Equity initiatives focus, not on fixing marginalized people, but on fixing the conditions that marginalize people.”

Gorski reminds us that, “Compared with schools with low percentages of students experiencing poverty, schools with high percentages of students experiencing poverty are more likely to have: less access to school nurses and college counselors;

  • more limited access to computers and the Internet;
  • inadequate learning facilities such as science labs;
  • more teacher vacancies and substitute teachers;
  • more teachers unlicensed in their subject areas;
  • less rigorous and student-centered curricula;
  • inoperative or dirty student bathrooms;
  • less access to preventive healthcare;
  • serious teacher turnover problems;
  • higher student-to-teacher ratios;
  • insufficient classroom materials;
  • less access to stable housing;
  • fewer extracurricular programs;
  • fewer experienced teachers;
  • lower teacher salaries;
  • larger class sizes; and
  • less funding.

He adds pointedly, “So, explain to me how we can meaningfully respond to the impacts of these conditions by completely ignoring these injustices while ‘fixing’ the mindsets, cultures, or grittiness of students or families experiencing poverty.”

“Allostatic Load” refers to the, “cost of chronic exposure to elevated or fluctuating endocrine or neural responses resulting from chronic or repeated challenges that the individual experiences as stressful.” ( Many teachers are unaware of the negative effects that such allostatic loads, i.e. ceaseless stressors such as the ones listed in Gorski’s list above, inflict on our bodies and minds, especially in individuals who live in poverty, are challenged by an alcoholic parent, or who people of color bearing the hourly burden of proving worth, full rights under the law, educating whites about their perspectives, are legitimate/trusted shoppers, and are of benign intent.

In his blog, however, educator/writer, Ira Socol, writes, “[H]igh allostatic load factors do not mean that a child comes to school ‘disadvantaged.’ Rather, their advantages are simply not respected nor exploited by the school. The damaged children described by the “young Peter’s” narration are all brilliant, all incredible observers of their worlds, and are all incredibly capable.” (2013) Talking about grit specifically, he adds, “[W]hat Tough and his friends want these kids to possess is willing compliance, not “grit” nor “character.”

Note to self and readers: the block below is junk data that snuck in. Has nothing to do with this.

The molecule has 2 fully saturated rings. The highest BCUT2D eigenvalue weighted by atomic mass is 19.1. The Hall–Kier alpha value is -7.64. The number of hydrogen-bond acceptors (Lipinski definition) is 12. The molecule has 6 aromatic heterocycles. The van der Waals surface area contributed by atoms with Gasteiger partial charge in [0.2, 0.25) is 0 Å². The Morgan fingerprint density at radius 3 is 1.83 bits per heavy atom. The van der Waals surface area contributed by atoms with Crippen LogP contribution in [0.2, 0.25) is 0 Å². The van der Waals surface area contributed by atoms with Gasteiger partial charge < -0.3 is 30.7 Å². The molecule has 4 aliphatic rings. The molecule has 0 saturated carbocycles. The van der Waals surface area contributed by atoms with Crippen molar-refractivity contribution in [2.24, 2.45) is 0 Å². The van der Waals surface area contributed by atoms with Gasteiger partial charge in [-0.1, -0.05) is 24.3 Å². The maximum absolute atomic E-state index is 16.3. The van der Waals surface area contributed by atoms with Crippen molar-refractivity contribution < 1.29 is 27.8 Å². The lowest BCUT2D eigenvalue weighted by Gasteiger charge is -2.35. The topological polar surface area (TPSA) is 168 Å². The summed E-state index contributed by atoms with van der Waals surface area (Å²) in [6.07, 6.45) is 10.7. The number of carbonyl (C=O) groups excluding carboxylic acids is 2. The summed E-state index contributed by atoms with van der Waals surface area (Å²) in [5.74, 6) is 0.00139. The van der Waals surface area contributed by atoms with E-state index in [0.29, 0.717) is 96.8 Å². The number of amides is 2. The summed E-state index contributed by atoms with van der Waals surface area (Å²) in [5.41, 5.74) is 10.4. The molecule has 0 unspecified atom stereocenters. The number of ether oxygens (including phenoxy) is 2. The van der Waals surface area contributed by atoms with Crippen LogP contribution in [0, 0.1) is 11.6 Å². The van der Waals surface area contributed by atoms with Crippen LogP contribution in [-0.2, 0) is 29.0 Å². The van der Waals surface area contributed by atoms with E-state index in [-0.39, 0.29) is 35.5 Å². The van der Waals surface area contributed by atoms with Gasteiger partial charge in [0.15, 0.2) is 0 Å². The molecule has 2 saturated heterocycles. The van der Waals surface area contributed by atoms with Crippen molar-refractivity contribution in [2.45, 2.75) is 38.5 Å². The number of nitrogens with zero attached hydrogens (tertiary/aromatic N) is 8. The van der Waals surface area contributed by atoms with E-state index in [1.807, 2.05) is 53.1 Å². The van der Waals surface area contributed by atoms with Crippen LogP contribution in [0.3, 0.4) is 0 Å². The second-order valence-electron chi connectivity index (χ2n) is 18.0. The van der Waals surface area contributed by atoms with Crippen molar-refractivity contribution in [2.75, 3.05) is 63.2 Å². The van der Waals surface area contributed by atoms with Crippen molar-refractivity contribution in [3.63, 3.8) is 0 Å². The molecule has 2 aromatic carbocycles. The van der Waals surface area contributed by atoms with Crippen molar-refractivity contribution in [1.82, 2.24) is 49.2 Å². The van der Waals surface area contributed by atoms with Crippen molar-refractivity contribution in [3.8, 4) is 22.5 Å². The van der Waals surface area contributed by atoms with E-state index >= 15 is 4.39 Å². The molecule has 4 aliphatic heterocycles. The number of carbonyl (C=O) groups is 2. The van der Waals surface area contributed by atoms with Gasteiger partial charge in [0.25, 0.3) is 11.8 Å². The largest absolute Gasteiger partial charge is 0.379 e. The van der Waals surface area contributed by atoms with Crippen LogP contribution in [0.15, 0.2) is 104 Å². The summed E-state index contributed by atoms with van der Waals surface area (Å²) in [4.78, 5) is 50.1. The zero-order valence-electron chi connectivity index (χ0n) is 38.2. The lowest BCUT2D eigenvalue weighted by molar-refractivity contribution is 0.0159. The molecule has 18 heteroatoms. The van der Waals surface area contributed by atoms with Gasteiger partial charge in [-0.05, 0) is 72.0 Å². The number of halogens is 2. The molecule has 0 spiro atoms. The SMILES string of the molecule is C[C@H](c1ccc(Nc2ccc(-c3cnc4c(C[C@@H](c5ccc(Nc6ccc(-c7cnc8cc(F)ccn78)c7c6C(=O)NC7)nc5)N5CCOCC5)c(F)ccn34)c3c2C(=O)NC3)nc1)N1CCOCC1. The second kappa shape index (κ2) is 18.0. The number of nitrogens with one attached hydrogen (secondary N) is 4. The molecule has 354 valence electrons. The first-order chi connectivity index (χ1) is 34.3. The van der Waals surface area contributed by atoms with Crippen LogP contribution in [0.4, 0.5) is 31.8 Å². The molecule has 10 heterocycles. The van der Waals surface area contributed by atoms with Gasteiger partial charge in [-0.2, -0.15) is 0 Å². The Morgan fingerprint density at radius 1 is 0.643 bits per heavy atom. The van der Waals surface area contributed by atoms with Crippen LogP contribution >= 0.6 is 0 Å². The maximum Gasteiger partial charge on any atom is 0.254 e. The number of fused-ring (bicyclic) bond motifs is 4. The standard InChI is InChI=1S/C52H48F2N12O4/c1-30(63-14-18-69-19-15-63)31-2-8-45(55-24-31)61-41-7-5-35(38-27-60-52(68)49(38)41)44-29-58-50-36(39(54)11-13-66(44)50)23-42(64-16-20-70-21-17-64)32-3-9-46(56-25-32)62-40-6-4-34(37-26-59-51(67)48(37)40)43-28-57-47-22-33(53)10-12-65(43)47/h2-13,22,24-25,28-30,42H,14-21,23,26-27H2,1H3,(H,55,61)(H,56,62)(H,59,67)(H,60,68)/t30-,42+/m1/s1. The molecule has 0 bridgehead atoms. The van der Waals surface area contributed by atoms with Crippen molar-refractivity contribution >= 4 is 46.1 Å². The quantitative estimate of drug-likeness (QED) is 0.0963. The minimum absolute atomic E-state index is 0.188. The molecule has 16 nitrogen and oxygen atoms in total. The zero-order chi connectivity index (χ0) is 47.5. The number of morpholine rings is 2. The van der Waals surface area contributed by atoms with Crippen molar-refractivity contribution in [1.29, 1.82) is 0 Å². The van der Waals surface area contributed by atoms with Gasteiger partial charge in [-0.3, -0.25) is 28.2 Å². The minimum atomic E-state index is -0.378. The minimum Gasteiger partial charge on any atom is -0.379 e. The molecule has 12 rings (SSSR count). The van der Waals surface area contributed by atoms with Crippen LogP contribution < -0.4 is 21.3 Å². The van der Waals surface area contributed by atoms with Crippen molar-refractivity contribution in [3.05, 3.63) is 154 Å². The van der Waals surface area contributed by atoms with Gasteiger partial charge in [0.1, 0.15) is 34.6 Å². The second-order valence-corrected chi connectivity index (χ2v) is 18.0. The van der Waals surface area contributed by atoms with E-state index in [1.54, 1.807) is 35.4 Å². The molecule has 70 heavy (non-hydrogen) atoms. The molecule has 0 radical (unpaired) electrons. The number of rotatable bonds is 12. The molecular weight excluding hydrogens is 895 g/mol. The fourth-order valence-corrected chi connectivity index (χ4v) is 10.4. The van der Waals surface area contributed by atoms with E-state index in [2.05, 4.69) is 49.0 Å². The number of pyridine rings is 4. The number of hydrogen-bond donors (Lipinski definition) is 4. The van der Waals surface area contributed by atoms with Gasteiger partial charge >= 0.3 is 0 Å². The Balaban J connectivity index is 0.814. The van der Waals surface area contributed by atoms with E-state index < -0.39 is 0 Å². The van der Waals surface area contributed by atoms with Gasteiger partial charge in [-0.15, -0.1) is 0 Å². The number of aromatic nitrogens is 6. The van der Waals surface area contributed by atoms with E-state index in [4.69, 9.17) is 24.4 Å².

Author, Alfie Kohn, affirms Cash, Thomas, and Socol in his critique of growth mindset:

“The message of [focusing on the mindsets of individuals] has always been to adjust yourself to conditions as you find them because those conditions are immutable; all you can do is decide on the spirit in which to approach them…. Social psychologists use the term “fundamental attribution error” to mean paying so much attention to personality and attitudes that we overlook how profoundly the social environment affects what we do and who we are… Why, for example, do relatively few young women choose to study or work in the fields of math and science? Is it because of entrenched sexism and “the way the science career structure works”? Well, to someone sold on Dweck’s formula, the answer is no: It’s “all a matter of mindset.” We need only “shift widespread perceptions over to the ‘growth mindset'”—that is, to the perceptions of girls and women who are just trapped by their own faulty thinking. This is similar to the perspective that encourages us to blame a “culture of poverty” in the inner city rather than examine economic and political barriers—a very appealing explanation to those who benefit from those barriers and would rather fault their victims for failing to pull themselves up by their mindset.” (2015)

In a separate critique of grit, Kohn notes research weaknesses and skewed priorities in Duckworth’s work, wondering here about the merits of her goals:

“Duckworth reported that [National Spelling Bee contestants] performed better in that competition if they were higher in grit, ‘whereas spellers higher in openness to experience—defined as preferring using their imagination, playing with ideas, and otherwise enjoying a complex mental life—perform[ed] worse.’ She also found that the most effective preparation strategy was, ‘solitary deliberate practice activities’ rather than, say, reading books. … If enjoying a complex mental life (or reading for pleasure) interferes with performance in a one-shot contest to see who can spell more obscure words correctly—and if sufficient grittiness to spend time alone memorizing lists of words helps to achieve that goal—this is regarded as an argument in favor of grit. Presumably it also argues against having a complex mental life or engaging in leisure reading.

“Driving the study of student performance conducted by Duckworth was … [her] belief that underachievement isn’t explained by structural factors—social, economic, or even educational. Rather, [she] insisted it should be attributed to the students themselves and their, ‘failure to exercise self-discipline.'”

Poignantly, Kohn poses, “The most impressive educational activists are those who struggle to replace a system geared to memorizing facts and taking tests with one dedicated to exploring ideas…. By contrast, those enamored of grit look at the same status quo and ask: How can we get kids to put up with it?”

What Does All This Mean for Conscientious Educators of Middle School Students?